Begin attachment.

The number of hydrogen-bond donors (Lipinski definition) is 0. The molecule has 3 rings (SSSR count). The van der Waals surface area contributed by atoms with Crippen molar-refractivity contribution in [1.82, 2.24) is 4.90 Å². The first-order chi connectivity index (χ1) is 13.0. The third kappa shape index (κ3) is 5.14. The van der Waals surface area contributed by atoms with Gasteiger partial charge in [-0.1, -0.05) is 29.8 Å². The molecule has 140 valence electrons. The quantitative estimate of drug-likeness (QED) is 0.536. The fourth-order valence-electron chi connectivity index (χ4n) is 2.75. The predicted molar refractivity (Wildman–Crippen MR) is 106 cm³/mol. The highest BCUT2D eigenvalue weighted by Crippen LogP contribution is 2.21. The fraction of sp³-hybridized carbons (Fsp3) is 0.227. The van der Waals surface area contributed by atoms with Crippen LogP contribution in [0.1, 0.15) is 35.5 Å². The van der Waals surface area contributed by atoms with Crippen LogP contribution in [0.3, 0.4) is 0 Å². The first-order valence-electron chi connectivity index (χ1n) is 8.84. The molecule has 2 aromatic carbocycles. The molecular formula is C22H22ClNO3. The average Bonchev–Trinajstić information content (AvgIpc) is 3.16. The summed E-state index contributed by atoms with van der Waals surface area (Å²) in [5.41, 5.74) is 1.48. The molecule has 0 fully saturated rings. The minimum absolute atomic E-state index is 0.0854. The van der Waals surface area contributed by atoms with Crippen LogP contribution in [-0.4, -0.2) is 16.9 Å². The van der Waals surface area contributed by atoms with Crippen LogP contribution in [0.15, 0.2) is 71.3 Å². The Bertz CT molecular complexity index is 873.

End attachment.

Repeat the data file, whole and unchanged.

The number of hydrogen-bond donors (Lipinski definition) is 0. The molecule has 3 rings (SSSR count). The van der Waals surface area contributed by atoms with Crippen molar-refractivity contribution in [1.82, 2.24) is 4.90 Å². The first-order chi connectivity index (χ1) is 13.0. The third kappa shape index (κ3) is 5.14. The van der Waals surface area contributed by atoms with Gasteiger partial charge in [-0.1, -0.05) is 29.8 Å². The molecule has 140 valence electrons. The quantitative estimate of drug-likeness (QED) is 0.536. The fourth-order valence-electron chi connectivity index (χ4n) is 2.75. The predicted molar refractivity (Wildman–Crippen MR) is 106 cm³/mol. The highest BCUT2D eigenvalue weighted by Crippen LogP contribution is 2.21. The fraction of sp³-hybridized carbons (Fsp3) is 0.227. The van der Waals surface area contributed by atoms with Crippen LogP contribution in [0.1, 0.15) is 35.5 Å². The van der Waals surface area contributed by atoms with Crippen LogP contribution in [0.3, 0.4) is 0 Å². The first-order valence-electron chi connectivity index (χ1n) is 8.84. The molecule has 2 aromatic carbocycles. The molecular formula is C22H22ClNO3. The average Bonchev–Trinajstić information content (AvgIpc) is 3.16. The summed E-state index contributed by atoms with van der Waals surface area (Å²) in [5.41, 5.74) is 1.48. The molecule has 0 fully saturated rings. The minimum absolute atomic E-state index is 0.0854. The van der Waals surface area contributed by atoms with Crippen LogP contribution in [-0.4, -0.2) is 16.9 Å². The van der Waals surface area contributed by atoms with Crippen LogP contribution in [0.15, 0.2) is 71.3 Å². The Bertz CT molecular complexity index is 873.